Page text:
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The Vehicle Identification Number (VIN) is a unique code used to identify individual motor vehicles. The concept of VIN began to take shape in the 1950s as a means to track vehicles, but it wasn't until 1981 that a standardized version was adopted. Before this, manufacturers had their own systems, making it difficult to identify vehicles accurately across different brands. The International Organization for Standardization (ISO) introduced a standard format, known as ISO 3779 in 1977, which was a precursor to the more universally accepted system. By 1981, the National Highway Traffic Safety Administration (NHTSA) of the United States standardized the format to a 17-character code, devoid of characters that could be easily confused, such as "I", "O", and "Q". This format allowed for more detailed information to be encoded into the VIN, including the country of manufacture, the make and model of the vehicle, the year of production, and even specific factory information. The adoption of this system greatly facilitated the tracking and registration of vehicles, enabling more efficient recall processes and law enforcement procedures related to stolen vehicles. Over the decades, the VIN has become an essential tool for manufacturers, regulators, and customers, providing a precise identification mechanism for automobiles around the world.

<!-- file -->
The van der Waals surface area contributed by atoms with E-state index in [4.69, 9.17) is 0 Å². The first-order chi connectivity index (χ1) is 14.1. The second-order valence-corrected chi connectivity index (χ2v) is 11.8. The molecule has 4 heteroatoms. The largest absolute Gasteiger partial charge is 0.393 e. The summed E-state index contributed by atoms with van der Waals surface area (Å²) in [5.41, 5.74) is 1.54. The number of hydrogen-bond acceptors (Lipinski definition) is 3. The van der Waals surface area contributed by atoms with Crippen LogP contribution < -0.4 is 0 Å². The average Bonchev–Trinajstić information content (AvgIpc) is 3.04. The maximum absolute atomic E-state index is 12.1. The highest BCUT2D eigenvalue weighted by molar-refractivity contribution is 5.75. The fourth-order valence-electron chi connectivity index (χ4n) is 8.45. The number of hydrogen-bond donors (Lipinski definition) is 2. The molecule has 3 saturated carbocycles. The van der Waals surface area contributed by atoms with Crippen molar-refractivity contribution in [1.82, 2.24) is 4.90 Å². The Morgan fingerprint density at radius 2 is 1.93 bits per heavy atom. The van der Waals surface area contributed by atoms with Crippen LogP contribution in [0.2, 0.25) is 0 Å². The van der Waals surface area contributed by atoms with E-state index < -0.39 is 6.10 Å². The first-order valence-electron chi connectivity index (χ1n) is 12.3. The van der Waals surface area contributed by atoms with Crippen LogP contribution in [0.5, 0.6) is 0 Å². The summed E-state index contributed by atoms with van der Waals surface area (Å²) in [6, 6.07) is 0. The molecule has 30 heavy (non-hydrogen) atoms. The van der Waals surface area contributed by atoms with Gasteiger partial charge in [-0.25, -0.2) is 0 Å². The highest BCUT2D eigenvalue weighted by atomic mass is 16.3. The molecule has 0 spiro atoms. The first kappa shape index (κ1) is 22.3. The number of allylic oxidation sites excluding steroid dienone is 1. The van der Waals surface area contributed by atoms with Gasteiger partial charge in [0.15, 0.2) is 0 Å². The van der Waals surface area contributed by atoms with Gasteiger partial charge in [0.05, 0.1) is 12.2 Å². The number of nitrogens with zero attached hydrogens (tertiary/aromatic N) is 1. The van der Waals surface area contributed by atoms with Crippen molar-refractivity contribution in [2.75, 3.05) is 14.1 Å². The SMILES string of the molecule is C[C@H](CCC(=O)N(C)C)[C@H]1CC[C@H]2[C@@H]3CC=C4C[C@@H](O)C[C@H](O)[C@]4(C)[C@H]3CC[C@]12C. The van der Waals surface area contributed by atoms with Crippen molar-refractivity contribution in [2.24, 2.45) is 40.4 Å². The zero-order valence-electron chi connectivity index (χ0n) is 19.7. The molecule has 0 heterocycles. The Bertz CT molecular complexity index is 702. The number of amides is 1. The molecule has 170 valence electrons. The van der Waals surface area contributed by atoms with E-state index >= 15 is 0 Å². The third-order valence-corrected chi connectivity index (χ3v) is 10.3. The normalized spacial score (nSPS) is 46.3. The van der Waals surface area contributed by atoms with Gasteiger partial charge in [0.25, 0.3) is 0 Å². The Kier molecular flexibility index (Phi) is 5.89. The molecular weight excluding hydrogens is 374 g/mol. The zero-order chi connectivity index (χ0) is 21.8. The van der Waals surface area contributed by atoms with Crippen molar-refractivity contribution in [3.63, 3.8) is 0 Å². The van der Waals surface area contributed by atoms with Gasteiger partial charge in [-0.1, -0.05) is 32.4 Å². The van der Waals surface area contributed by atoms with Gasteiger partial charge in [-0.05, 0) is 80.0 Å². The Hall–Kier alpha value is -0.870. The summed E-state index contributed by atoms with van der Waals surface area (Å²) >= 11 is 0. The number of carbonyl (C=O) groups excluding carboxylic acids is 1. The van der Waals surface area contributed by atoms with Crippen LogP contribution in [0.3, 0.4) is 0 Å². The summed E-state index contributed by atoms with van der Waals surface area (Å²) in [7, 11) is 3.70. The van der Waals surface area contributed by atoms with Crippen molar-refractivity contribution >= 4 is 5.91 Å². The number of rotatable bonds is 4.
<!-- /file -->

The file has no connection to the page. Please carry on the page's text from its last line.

Of course, if you've got a classic car or truck that doesn't help you much. You're stuck pouring over old books or web sites trying to manually decode your old, non-standard VIN. That's why we created Classic VIN Decoder. Just type your VIN into the box above and we will happily confirm the make & model of your vehicle along with any imformation that is encoded in there.

We do not store your VIN or any other information. Once you leave our site we have no record of your VIN or your vehicle. Happy cruising!